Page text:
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Iowa straw poll nothing more than a field of hype

In the movies, Kevin Costner built a baseball diamond in an Iowa cornfield to fulfill his dream.

Saturday, Iowans host another fantasy.

The first presidential straw poll is hyped by many politicians and pundits as the most important political event of the year. You might as well call the Tampa Bay Bucs' first preseason game the Super Bowl.

The results will be meaningless and quickly forgotten by everybody outside Des Moines or Dubuque.

The straw poll is legalized vote buying. It is a fundraiser for the state Republican Party that plays to the fears of candidates desperate for validation in the state that holds the first election-year caucuses.

Campaigns will round up every breathing body they can. They will bus them to Iowa State University on Saturday, where they will feed them hamburgers and barbecue and entertain them with music, face painting and who knows what else. They will pay their $25 admission to the Hilton Coliseum and hope their investment pays off in a vote.

For days afterward, the candidates who do unexpectedly well will claim momentum. Those who do poorly will suddenly see the light and write off the results as insignificant.

The instant analysis by the talking heads on cable television is just as predictable.

Did George W. Bush crush the field to reaffirm himself as the front-runner, as if $37-million in contributions and countless polls haven't already told us that?

Will Dan Quayle or Lamar Alexander do so poorly that they will be forced out of the race, as if they have done anything yet to show they belong?

Will Patrick Buchanan quit the GOP in frustration and become the Reform Party's candidate, as if that would give him a better shot at the presidency?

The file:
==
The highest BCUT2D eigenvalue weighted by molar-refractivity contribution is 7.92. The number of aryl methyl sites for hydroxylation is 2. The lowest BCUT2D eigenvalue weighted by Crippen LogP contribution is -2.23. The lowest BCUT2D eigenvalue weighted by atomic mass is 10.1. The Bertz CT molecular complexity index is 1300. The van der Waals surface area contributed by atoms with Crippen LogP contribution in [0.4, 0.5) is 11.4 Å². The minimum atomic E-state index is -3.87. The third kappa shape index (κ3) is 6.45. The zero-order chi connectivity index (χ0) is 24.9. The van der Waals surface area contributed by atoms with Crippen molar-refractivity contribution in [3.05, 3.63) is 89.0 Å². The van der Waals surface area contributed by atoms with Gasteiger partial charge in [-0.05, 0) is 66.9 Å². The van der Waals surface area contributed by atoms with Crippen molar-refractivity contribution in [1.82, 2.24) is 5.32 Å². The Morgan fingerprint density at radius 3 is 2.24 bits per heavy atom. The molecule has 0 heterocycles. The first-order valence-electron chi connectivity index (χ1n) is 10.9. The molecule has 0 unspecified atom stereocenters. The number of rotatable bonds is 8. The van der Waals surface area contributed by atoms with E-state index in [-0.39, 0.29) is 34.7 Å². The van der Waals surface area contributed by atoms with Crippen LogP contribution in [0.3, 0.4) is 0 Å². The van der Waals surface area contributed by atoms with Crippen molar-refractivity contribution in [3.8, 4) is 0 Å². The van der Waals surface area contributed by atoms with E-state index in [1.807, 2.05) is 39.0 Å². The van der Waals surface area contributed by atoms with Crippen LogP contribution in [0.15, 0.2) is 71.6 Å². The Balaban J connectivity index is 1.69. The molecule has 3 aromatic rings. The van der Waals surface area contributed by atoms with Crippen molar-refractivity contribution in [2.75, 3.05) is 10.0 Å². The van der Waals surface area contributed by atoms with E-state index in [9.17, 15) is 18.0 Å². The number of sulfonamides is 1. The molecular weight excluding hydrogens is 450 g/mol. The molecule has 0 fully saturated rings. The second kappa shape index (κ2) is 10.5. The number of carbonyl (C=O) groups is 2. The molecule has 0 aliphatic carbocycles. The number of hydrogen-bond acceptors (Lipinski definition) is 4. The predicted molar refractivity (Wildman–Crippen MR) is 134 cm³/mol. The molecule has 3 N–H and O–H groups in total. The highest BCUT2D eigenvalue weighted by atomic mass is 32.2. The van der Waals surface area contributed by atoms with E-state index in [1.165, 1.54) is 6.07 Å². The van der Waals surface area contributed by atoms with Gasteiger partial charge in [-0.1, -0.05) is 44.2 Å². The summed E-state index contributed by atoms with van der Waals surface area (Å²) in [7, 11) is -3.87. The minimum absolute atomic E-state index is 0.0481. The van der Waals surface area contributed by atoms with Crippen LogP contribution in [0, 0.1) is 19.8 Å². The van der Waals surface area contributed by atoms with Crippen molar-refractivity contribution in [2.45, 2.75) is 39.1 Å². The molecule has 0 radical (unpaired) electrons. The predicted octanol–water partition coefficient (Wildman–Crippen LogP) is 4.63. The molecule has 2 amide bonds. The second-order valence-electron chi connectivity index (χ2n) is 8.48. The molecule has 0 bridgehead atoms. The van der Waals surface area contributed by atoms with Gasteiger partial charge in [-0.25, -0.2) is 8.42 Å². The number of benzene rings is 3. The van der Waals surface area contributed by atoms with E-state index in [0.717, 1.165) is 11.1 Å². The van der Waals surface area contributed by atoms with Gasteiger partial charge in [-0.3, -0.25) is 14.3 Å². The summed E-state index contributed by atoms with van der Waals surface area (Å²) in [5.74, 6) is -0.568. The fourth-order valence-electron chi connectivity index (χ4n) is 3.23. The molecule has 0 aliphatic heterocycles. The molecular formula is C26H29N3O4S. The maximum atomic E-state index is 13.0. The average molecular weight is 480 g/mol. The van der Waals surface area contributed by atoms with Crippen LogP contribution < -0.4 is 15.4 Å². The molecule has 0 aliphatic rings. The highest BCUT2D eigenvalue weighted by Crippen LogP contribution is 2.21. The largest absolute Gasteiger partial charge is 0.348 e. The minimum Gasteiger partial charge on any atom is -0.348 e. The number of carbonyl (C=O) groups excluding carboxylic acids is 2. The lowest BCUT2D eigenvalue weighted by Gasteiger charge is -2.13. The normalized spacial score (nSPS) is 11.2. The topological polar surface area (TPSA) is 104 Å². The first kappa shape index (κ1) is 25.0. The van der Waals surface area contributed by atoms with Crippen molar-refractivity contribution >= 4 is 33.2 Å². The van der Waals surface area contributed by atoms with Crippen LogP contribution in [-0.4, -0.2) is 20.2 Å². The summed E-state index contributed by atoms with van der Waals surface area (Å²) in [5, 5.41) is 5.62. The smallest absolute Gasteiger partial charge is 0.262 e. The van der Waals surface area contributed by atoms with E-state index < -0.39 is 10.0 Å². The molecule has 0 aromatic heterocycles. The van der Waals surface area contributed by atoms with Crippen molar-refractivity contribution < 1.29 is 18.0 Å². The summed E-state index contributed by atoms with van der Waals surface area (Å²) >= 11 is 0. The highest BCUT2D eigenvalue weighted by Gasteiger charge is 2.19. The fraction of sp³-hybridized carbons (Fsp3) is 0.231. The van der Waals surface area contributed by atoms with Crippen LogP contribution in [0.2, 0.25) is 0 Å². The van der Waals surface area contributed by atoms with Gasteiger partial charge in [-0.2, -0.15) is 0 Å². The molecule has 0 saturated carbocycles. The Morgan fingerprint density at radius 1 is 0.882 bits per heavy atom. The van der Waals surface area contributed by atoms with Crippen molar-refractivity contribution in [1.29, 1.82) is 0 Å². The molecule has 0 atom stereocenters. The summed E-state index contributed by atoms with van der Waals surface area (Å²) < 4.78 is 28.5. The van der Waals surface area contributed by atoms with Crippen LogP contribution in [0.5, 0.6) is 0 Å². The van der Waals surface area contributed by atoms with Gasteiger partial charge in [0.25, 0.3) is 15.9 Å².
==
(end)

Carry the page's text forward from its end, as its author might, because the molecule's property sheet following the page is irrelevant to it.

Real elections decided by regular voters often don't have as much impact as the expectations for this vote-buying charade.

To be fair, Iowa has cleaned up its act.

Four years ago, you didn't even have to be from Iowa to vote in the straw poll. Phil Gramm and Alexander flew in supporters from other states, and Bob Dole brought in bus loads of folks from across the state lines.

Saturday, participants will have to produce a driver's license or other ID photo to prove they are Iowa residents. That's good. But they don't have to be Republicans to vote. That's bad. Think what mischief 1,000 Democrats with nothing better to do on a Saturday afternoon could create. They could take the Republicans' money, eat their food, dance to their music and vote for Gary Bauer.

If there is any value to the straw poll for voters who do not live within sight of an Iowa cornfield, it might offer some gauge of the grass-roots organizations the candidates have assembled in the first caucus state. But getting a relatively small number of supporters to come to Ames in August is not the same as coaxing them out on a cold snowy night in January.

It is not even on the same scale. There are roughly a half-million Iowa Republicans. Maybe 100,000 will attend the caucuses, which actually count for something. But Saturday's straw poll should only draw about 15,000 Iowans of all types. And many of them will cast their ballots before hearing the 10-minute speeches each candidate is allowed to give.

From this spectacle we're going to decide who is a viable candidate for president and who isn't?

Of all people, Bush ought to know how little correlation there is between the straw poll and the actual votes. His father won the straw poll in 1979 and the Iowa caucuses the following year, but Ronald Reagan won the nomination.

In 1995, Gramm spent $800,000 to buy a tie with Bob Dole in the straw poll. The Texas senator finished in the rear of the pack in the caucuses and was out of the race weeks before the Florida primary.

Yet Republicans have lost sight of those cold facts in their scramble to impress.

Bush paid $43,000 to the Iowa GOP for a prime spot outside the arena for his supporters. Steve Forbes is bringing barbecue. Sen. Orrin Hatch of Utah is bringing basketball star Karl Malone and pianist Roger Williams.

But the best strategy belongs to Sen. John McCain of Arizona. He calls spending 25 bucks for each vote in a straw poll a "meaningless exercise." He is the only Republican who won't be in Ames on Saturday.

"I congratulate them for the scam," McCain said on MSNBC last week. "But I don't have to take part in it, and it isn't going to make a wit of difference once the caucuses and the New Hampshire and South Carolina primaries come up."

He's right.